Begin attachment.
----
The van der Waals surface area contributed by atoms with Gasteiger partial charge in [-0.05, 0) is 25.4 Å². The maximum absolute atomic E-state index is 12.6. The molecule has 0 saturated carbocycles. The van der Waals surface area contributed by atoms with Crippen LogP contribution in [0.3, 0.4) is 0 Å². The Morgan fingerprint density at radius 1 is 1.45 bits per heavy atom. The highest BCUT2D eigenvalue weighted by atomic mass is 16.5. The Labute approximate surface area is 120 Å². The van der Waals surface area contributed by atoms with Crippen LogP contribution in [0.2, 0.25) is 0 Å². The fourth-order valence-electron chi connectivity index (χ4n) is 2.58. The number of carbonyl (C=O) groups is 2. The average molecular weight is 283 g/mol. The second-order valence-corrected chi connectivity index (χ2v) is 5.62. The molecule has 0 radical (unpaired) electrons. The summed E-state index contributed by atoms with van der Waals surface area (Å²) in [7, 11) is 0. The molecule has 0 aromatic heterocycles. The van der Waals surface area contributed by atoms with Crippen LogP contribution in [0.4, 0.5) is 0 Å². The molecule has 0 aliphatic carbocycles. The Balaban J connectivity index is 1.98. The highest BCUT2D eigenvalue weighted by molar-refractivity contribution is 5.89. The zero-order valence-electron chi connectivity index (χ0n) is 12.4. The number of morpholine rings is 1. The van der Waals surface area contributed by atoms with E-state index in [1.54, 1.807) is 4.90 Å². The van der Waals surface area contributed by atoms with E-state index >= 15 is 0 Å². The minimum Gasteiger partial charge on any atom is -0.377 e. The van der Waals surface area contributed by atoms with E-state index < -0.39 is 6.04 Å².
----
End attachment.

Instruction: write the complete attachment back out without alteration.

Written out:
The van der Waals surface area contributed by atoms with Gasteiger partial charge in [-0.05, 0) is 25.4 Å². The maximum absolute atomic E-state index is 12.6. The molecule has 0 saturated carbocycles. The van der Waals surface area contributed by atoms with Crippen LogP contribution in [0.3, 0.4) is 0 Å². The Morgan fingerprint density at radius 1 is 1.45 bits per heavy atom. The highest BCUT2D eigenvalue weighted by atomic mass is 16.5. The Labute approximate surface area is 120 Å². The van der Waals surface area contributed by atoms with Crippen LogP contribution in [0.2, 0.25) is 0 Å². The fourth-order valence-electron chi connectivity index (χ4n) is 2.58. The number of carbonyl (C=O) groups is 2. The average molecular weight is 283 g/mol. The second-order valence-corrected chi connectivity index (χ2v) is 5.62. The molecule has 0 radical (unpaired) electrons. The summed E-state index contributed by atoms with van der Waals surface area (Å²) in [7, 11) is 0. The molecule has 0 aromatic heterocycles. The van der Waals surface area contributed by atoms with Crippen LogP contribution in [0.4, 0.5) is 0 Å². The molecule has 0 aliphatic carbocycles. The Balaban J connectivity index is 1.98. The highest BCUT2D eigenvalue weighted by molar-refractivity contribution is 5.89. The zero-order valence-electron chi connectivity index (χ0n) is 12.4. The number of morpholine rings is 1. The van der Waals surface area contributed by atoms with E-state index in [1.54, 1.807) is 4.90 Å². The van der Waals surface area contributed by atoms with E-state index >= 15 is 0 Å². The minimum Gasteiger partial charge on any atom is -0.377 e. The van der Waals surface area contributed by atoms with E-state index < -0.39 is 6.04 Å².